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Posts Tagged ‘ambiguity’

14StillLifeBosMaggyDBecause these boxes are not big (about 8-10 inches long), there was a Stage Set for every student, who 14StillLifeBosMaggyEcould move to get different angles of the thing. During this class, Maggy did two drawings of the same box, from slightly different angles. As in the previous class, she saw forms, this time playing with the repetition of triangles and trapezoids.
Her second drawing is shown here, top. This is fun to look at. It’s witty, in that some things are clearly stated, and some leave you guessing. You can tell 14StillLifeBosMaggyCthat she had worked through some possibilities and was committed to abstraction. Her first drawing of the same motif, at left, is more tentative. I recommend that students plan on doing more than one drawing, where the first one allows you to get your bearing on this subject in front of you and the second one will therefore by drawn with more conviction and daring.
All contents copyright (C) 2010 Katherine Hilden. All rights reserved.
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If the heart-shaped leaves of the philodendron were outlined more clearly, we might be moved to pat the artist gently on the back and congratulate her on having such good dexterity and a love of botany and in general being a good girl.  But we wouldn’t spend any time really enjoying the drawing.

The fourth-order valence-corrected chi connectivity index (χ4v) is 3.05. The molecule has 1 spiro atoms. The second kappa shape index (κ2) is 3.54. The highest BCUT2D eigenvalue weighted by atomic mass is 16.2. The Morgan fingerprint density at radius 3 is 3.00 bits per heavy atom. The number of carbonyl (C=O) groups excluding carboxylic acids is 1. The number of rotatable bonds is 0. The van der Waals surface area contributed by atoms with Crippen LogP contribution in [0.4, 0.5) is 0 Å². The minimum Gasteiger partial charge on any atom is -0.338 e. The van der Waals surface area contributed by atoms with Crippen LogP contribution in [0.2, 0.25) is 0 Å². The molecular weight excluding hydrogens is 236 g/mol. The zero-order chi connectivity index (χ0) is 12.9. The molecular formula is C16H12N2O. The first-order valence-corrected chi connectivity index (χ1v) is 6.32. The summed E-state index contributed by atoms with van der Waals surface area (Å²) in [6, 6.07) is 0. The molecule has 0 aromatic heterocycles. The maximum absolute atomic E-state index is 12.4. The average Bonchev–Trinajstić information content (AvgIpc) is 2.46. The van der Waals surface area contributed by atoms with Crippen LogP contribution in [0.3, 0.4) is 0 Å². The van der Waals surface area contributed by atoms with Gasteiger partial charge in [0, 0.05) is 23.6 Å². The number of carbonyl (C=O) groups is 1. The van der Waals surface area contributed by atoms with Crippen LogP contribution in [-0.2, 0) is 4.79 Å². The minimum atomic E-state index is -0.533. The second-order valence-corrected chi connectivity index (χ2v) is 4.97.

This drawing by Alejanda holds our attention because it takes us in and out of clarity.  Now you see the leaf, now you don’t.  Now you’re rational, now you’re free-associating.  Here you know where you are, here you don’t.   It’s a trip, as people used to say.  But instead of feeling fooled, oddly enough, you feel that the work is truthful:  this is how it is with the mind, it goes in and out of focus.

It takes courage to work like this, with the wisdom of ambiguity.

The artist/student used the Schwan Aquarellable pencil on gloss paper and a plain old damp paper towel for the smudging effects.

A second drawing from the same motif followed, this one done in china marker.  Even though this medium was used without any smudging technique, the artist again  plays on forms with a love of ambiguity.

Two fine drawings in one class period.

All contents copyright (C) 2010 Katherine Hilden. All rights reserved.

www.khilden.com

http://facefame.wordpress.com

http://katherinehilden.wordpress.com

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